Tunisia is considered as the only successful democratic transition following the Arab spring revolution but a leader of one of the parties in the government, Said Ferjani, has warned that time is running out to resolve its economic problems.
“If we don’t move fast, people will not wait and there will be chaos and Isis is next door in Libya,” he is quoted in an interview with the Financial Times.
The dashed hopes of economic gain following the revolution has led to discontent and there is the fear that more young people are being driven into the arms of extremist groups like the Islamic State.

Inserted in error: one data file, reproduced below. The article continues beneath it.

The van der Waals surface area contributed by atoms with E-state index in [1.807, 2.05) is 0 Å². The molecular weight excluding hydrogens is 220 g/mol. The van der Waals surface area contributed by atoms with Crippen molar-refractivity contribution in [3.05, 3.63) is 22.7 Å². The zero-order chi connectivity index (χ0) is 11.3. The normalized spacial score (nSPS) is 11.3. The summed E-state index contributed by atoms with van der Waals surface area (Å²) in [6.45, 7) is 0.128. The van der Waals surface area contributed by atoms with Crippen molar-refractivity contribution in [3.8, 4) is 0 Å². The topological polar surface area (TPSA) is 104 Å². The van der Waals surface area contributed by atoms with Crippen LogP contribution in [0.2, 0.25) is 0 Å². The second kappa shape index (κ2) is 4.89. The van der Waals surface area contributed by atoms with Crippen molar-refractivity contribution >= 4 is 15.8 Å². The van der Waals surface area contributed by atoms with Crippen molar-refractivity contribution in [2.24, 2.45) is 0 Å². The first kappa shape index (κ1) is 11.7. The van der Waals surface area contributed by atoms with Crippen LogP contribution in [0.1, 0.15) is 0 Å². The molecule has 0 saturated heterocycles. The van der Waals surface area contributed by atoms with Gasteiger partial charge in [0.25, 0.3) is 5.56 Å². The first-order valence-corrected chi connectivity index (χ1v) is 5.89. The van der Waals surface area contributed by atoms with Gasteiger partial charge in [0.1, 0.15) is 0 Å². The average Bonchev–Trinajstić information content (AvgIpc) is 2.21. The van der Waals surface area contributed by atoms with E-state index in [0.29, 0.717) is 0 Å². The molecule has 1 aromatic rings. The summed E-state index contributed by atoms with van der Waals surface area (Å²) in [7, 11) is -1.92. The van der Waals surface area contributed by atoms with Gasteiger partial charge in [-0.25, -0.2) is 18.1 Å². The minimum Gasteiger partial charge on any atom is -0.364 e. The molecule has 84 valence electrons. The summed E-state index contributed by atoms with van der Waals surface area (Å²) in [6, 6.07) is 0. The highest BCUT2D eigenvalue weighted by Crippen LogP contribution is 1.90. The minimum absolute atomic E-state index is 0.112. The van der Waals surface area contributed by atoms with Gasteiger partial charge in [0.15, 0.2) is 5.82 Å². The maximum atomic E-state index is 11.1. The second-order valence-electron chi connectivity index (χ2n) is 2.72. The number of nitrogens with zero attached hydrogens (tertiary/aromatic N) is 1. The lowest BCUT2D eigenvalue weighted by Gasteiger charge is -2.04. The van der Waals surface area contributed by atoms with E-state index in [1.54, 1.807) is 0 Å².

If we don’t move fast, people will not wait and there will be chaos and Isis is next door in Libya
Recent protests over unemployment in the province of Kasserine were testament to the state of affairs in the north African country.
It is estimated that the national unemployment rate in the country stands at 15.3 percent but it has climbed to 32 percent for youth under 25 years.
Government officials have acknowledged the country is struggling with slow growth and a wage bill that has doubled since the revolution.
But the Tunisian government urges the people to be patient as structural economic change can be slow.